Worldlog Semaine 15 – 2012
This Worldlog was written by one of Marianne Thieme's staff, as Marianne is away on maternal leave.
Last week the Lower House paid a lot of attention to foreign animal welfare and environmental problems. Esther Ouwehand asked the cabinet to do such things as halt the stimulation of palm oil production. It would be better if the government would focus on growing oil-producing crops such as flax, rapeseed and sunflowers organically in the Netherlands.
Palm oil is a cheap raw material for the foodstuff industry and it is found in numerous products such as biscuits, ice cream, chocolate, margarine and fat for deep frying. In order to create palm oil plantations, people turned to large scale felling of the tropical rainforest. Forests in Indonesia and Malaysia are disappearing at a frightening rate to be replaced with fields of oil palms, with disastrous results. The already seriously endangered orang-utan is losing the only place left it has to live, the local population are being pushed from their land and the highly toxic agricultural poison used on the plantations dirty the rivers to such an extent that both animals and people are becoming sick.
We can't believe the Dutch government still supports the production of palm oil through such actions as investing tax money in the Round Table for Sustainable Palm Oil (RSPO). This is a voluntary initiative aimed at reducing the problems that palm oil creates. The RSPO keeps proving that it only appears to work on sustainability, and leaves the larger problems surrounding palm oil production untouched. The deforestation continues unabated, as does the pollution and the violation of human rights. Hopefully the Dutch government will see that the serious problem of palm oil production is a serious one for them too.
We also spent a lot of time on Antarctica last week. Increasing numbers of tourists and climate change and putting the South Pole under enormous pressure. We're pleased the Dutch government is listening to our call to step in and protect this area. The cabinet is using four new measures in the Protection of Antarctica Act to steer them towards protecting the South Pole's vulnerable ecosystem. Even though the measures need serious expansion and refining, it's still a step in the right direction!
Climate change makes Antarctica's ecosystem increasingly vulnerable, plus more and more people are visiting the area, thanks to increased tourism. The Party for the Animals wants the South Pole's wilderness to stay as untouched as possible. This means the number of ships that sail to Antarctica should be limited to only that which is strictly necessary. If you would like to see some incredible images to do with Antarctica's climate, click here.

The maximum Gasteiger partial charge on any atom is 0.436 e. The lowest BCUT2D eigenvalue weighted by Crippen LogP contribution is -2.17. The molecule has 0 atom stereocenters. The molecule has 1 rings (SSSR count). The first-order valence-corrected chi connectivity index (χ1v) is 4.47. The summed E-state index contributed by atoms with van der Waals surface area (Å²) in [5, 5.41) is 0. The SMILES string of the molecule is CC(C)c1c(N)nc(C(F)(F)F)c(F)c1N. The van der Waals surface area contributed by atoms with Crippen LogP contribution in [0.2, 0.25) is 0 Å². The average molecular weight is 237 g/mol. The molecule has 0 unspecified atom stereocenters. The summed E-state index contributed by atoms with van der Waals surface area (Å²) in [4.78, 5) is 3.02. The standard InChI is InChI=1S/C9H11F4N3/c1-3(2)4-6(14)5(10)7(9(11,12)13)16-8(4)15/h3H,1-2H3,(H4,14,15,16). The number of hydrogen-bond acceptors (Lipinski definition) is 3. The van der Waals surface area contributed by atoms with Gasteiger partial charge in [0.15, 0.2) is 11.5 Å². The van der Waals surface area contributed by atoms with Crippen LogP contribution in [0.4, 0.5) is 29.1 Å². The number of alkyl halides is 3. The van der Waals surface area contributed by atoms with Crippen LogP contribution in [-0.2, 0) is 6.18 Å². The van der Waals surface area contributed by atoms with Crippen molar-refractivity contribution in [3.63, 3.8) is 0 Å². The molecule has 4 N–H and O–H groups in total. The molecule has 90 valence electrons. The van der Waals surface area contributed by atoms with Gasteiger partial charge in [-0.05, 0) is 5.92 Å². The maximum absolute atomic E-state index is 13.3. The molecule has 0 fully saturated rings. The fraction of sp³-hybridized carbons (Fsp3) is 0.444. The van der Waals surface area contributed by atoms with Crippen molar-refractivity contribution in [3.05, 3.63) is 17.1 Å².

Saturday 31 March was Earth Hour 2012. Many places in the Netherlands turned out their lights to call attention to the earth's future. An hour is actually far too little to show the consequences of how humans treat how liveable the earth is. The Big Picture by the Boston Globe shows what an enormous difference created between light and dark when big buildings kill their lights.
The European Football Championship to be held in Poland and the Ukraine is approaching and the Ukrainian government wants clean cities without any stray dogs. In 2011 and at the start of 2012, they undertook huge 'clean-up operations' in which they killed stray animals, sometimes in highly cruel ways. In order to call attention tot he stray animal problem, hundreds of people in Kiev took to the streets last week to protest against this cruel way of dealing with the issue. At the start of February, the international animal welfare organisation "Four Footers" signed an agreement with the Ukrainian Minister for the Environment. This organisation has gained permission to catch the stray animals, take care of them, vaccinate them and have them castrated in a mobile clinic. They will then be released in their original habitat. The Four Footers project can be found at www.facebook.com/fourpaws.org and they welcome any help you care to give!
See you next week.